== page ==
The European Commission should clearly address problematic conceptions and executions of CT in non-European countries. CT depends on security, political, and judicial cooperation, as well as on other effective information-sharing networks. Also, the application of CT measures according to EU standards must be ensured – at least on European soil. Failing to consider and address misuse of CT sends the wrong signal: not only to those with reason to fear geopolitical interference by their countries of origin, but also to states that might consider pursuing “anti-terrorist-operations” in the form of abductions and executions abroad. In order to better integrate its approaches to counterterrorism, the EU should take two steps:

1. Investigate and monitor the problematic conception and execution of counterterrorism efforts

Addressing the problematic conceptions and executions of CT strategies and geostrategic interests in international CT cooperation must not only take place through research, but also on a policy level by the European Commission. Monitoring and investigating other countries’ understanding of terrorism and the related definition of terrorists needs to be a permanent aspect of developing and formulating CT efforts. An expert committee can assist in implementing such policies; including central stakeholders from the respective countries can help to maintain transnational dialogue. This is particularly urgent in the case of Russia but certainly also holds true in the context of other countries, such as Turkey.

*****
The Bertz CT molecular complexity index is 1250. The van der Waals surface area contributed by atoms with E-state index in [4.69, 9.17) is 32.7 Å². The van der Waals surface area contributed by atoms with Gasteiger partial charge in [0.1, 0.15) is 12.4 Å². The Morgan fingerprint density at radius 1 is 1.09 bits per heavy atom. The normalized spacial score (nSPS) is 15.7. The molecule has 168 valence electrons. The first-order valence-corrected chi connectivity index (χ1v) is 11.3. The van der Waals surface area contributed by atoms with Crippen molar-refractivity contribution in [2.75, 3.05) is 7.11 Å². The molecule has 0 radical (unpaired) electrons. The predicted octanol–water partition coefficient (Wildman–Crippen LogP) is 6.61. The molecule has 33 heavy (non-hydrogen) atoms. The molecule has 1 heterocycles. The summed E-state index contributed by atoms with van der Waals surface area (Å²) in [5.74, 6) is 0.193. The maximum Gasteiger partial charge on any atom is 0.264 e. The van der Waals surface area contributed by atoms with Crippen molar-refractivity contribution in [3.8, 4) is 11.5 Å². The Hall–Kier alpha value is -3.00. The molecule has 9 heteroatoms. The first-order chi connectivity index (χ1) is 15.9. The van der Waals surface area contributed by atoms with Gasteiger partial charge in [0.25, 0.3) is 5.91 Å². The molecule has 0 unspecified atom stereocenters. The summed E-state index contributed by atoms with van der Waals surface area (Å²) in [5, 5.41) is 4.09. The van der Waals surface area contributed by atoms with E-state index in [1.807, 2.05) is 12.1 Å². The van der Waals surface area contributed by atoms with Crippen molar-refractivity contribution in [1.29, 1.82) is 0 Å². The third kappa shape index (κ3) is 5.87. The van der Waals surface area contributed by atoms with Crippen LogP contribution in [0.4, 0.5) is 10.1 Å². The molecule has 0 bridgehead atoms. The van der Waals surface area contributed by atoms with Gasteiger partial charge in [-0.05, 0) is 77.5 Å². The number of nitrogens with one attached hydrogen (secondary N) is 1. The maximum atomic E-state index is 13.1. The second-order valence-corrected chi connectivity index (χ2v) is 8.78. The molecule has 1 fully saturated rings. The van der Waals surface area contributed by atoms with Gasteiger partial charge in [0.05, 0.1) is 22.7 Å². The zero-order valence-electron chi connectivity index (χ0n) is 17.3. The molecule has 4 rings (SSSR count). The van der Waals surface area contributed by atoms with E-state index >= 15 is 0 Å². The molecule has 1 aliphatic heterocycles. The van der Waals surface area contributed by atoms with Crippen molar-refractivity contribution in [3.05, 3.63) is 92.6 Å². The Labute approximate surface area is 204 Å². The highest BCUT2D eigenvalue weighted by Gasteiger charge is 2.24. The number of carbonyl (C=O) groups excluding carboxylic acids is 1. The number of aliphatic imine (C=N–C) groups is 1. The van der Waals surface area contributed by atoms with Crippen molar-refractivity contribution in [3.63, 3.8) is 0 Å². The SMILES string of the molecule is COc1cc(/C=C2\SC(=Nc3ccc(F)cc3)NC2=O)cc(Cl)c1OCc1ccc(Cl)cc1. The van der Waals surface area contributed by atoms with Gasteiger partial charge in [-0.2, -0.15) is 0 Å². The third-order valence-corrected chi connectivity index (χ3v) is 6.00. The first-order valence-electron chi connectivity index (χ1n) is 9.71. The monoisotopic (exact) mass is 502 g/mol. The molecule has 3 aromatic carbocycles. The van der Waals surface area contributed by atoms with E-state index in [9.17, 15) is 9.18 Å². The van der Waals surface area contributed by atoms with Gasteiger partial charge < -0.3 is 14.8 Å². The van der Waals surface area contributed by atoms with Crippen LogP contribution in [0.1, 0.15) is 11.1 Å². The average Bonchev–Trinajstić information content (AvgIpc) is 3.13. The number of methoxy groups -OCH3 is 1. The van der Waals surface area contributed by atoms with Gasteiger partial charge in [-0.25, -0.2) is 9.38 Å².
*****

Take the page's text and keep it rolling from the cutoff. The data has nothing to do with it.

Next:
2. Support, fund, and initiate critical studies on counterterrorism

The EU already supports research to enhance deradicalization efforts on national, regional, and local levels. Research on problematic key interests in international CT cooperation and comparative analyses of differing understandings of terrorism are also already taking place. These studies, however, need to be further supported and extended so that they inform EU policymakers. Monitoring potential strategic interests in CT measures must become a permanent control mechanism when developing CT agendas to prevent misuse, increase trust, and prevent the unintended impediment of deradicalization work.